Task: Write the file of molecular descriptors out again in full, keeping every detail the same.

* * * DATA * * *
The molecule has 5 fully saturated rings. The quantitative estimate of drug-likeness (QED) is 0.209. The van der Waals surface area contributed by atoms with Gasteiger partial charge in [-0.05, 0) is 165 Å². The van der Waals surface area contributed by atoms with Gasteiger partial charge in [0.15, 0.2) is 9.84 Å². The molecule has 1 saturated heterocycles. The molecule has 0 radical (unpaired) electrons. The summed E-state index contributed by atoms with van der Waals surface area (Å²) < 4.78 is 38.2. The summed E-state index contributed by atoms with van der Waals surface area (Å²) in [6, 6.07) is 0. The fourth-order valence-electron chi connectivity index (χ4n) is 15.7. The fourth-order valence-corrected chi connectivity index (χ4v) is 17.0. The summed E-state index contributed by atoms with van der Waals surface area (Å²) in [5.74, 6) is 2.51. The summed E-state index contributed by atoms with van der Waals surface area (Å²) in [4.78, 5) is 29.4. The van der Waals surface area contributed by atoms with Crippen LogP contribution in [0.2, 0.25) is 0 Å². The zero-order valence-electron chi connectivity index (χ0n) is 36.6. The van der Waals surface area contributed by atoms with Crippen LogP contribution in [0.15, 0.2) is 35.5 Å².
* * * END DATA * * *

The molecule has 5 fully saturated rings. The quantitative estimate of drug-likeness (QED) is 0.209. The van der Waals surface area contributed by atoms with Gasteiger partial charge in [-0.05, 0) is 165 Å². The van der Waals surface area contributed by atoms with Gasteiger partial charge in [0.15, 0.2) is 9.84 Å². The molecule has 1 saturated heterocycles. The molecule has 0 radical (unpaired) electrons. The summed E-state index contributed by atoms with van der Waals surface area (Å²) < 4.78 is 38.2. The summed E-state index contributed by atoms with van der Waals surface area (Å²) in [6, 6.07) is 0. The fourth-order valence-electron chi connectivity index (χ4n) is 15.7. The fourth-order valence-corrected chi connectivity index (χ4v) is 17.0. The summed E-state index contributed by atoms with van der Waals surface area (Å²) in [5.74, 6) is 2.51. The summed E-state index contributed by atoms with van der Waals surface area (Å²) in [4.78, 5) is 29.4. The van der Waals surface area contributed by atoms with Crippen LogP contribution in [0.2, 0.25) is 0 Å². The zero-order valence-electron chi connectivity index (χ0n) is 36.6. The van der Waals surface area contributed by atoms with Crippen LogP contribution in [0.15, 0.2) is 35.5 Å².